The ability to provide a serial output instead of directly reading the register data improves the efficiency of measuring propagation delay in several ways. For example, the serial output at TDO 359 reduces the number of pins needed to gather the counter 350's value. Thus, the probing required to read the counter 350 is reduced and such data can be read at a wafer level (instead of at the individual device level) for multiple devices in a production environment. This speeds up the testing process and reduces chances of damaging the parts being tested. Such a configuration is possible by joining the TDO 359 pins of several devices on a wafer.

The counter 350 is configured within the PLD 300 (at the periphery) without the need to use the limited capacity of the programmable logic. In this manner, the capacity of the counter (ability to count higher number of cycles) is not limited by the capacity of programmable logic arrays within a given part. However, it may be possible to implement the counter 360 and the ring oscillator 310 within the PLD by using the logic arrays. However, this may not be desirable because it reduces the accuracy of the measurement if the device being configured has a limited logic capacity.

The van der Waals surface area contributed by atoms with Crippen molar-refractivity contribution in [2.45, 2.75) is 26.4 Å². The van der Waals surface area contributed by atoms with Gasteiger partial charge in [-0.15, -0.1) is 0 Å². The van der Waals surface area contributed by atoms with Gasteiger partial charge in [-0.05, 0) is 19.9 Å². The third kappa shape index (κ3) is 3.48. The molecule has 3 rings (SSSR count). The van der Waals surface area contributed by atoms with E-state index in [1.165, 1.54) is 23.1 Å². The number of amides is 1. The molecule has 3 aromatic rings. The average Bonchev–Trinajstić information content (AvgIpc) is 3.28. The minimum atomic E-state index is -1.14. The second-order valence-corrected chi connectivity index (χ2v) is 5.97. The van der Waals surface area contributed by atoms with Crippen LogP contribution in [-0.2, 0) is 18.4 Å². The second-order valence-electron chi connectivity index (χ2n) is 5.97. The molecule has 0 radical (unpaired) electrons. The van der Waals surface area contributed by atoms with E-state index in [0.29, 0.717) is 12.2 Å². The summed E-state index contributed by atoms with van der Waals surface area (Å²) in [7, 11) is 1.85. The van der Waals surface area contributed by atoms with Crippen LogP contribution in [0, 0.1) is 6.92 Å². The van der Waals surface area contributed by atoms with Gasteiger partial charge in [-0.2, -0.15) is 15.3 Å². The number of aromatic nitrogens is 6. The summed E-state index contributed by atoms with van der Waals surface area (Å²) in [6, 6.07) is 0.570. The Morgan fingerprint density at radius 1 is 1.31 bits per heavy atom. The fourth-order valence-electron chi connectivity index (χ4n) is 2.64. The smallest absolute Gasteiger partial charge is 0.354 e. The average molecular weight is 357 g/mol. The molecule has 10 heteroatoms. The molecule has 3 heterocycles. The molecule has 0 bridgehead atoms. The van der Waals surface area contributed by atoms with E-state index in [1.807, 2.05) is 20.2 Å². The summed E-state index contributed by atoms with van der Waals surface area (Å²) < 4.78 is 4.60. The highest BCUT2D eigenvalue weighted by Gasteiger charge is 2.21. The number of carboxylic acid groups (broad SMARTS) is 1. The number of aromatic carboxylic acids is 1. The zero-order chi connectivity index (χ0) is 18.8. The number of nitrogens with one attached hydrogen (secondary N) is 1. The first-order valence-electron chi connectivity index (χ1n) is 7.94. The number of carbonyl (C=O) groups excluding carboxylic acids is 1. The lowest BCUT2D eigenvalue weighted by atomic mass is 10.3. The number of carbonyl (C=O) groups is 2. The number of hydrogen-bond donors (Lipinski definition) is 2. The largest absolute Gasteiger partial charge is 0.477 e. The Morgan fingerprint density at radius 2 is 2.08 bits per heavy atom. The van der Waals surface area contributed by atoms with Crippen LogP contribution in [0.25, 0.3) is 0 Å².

Alternatives

Having illustrated and described the principles of the illustrated embodiments, it will be apparent to those skilled in the art that the embodiments can be modified in arrangement and detail without departing from such principles. For example, the BIST implementation described with reference to FIG. 3 is only an illustrative example with particular reference to a standard 22v10 PLDs. However, the methods of the BIST described above can be implemented using other configurations according to the needs of the testing speed, accuracy and configuration of the part under test.

In view of the many possible embodiments, it will be recognized that the illustrated embodiments include only examples and should not be taken as a limitation on the scope of the invention. Rather, the invention is defined by the following claims. We therefore claim as the invention all such embodiments that come within the scope of these claims.

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Referenced by
Citing PatentFiling datePublication dateApplicantTitle
US7370245 *Feb 25, 2005May 6, 2008Xilinx, Inc.Cross-correlation of delay line characteristics
US7395480 *Apr 6, 2006Jul 1, 2008Advantest CorporationTest apparatus and test method
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Classifications
U.S. Classification714/725, 714/745
International ClassificationG01R31/28
Cooperative ClassificationG01R31/31725, G01R31/3016
European ClassificationG01R31/317T, G01R31/30D
Legal Events
DateCodeEventDescription
Oct 2, 2013FPAYFee payment
Year of fee payment: 8
Sep 30, 2009FPAYFee payment
Year of fee payment: 4
May 19, 2003ASAssignment
Owner name: LATTICE SEMICONDUCTOR CORPORATION, OREGON
Free format text: ASSIGNMENT OF ASSIGNORS INTEREST;ASSIGNORS:WHITTEN, TRENT DEAN;O ROURKE, GLENN THOMAS;WAHLSTROM, MOSE SPHERE;REEL/FRAME:014104/0644;SIGNING DATES FROM 20030514 TO 20030516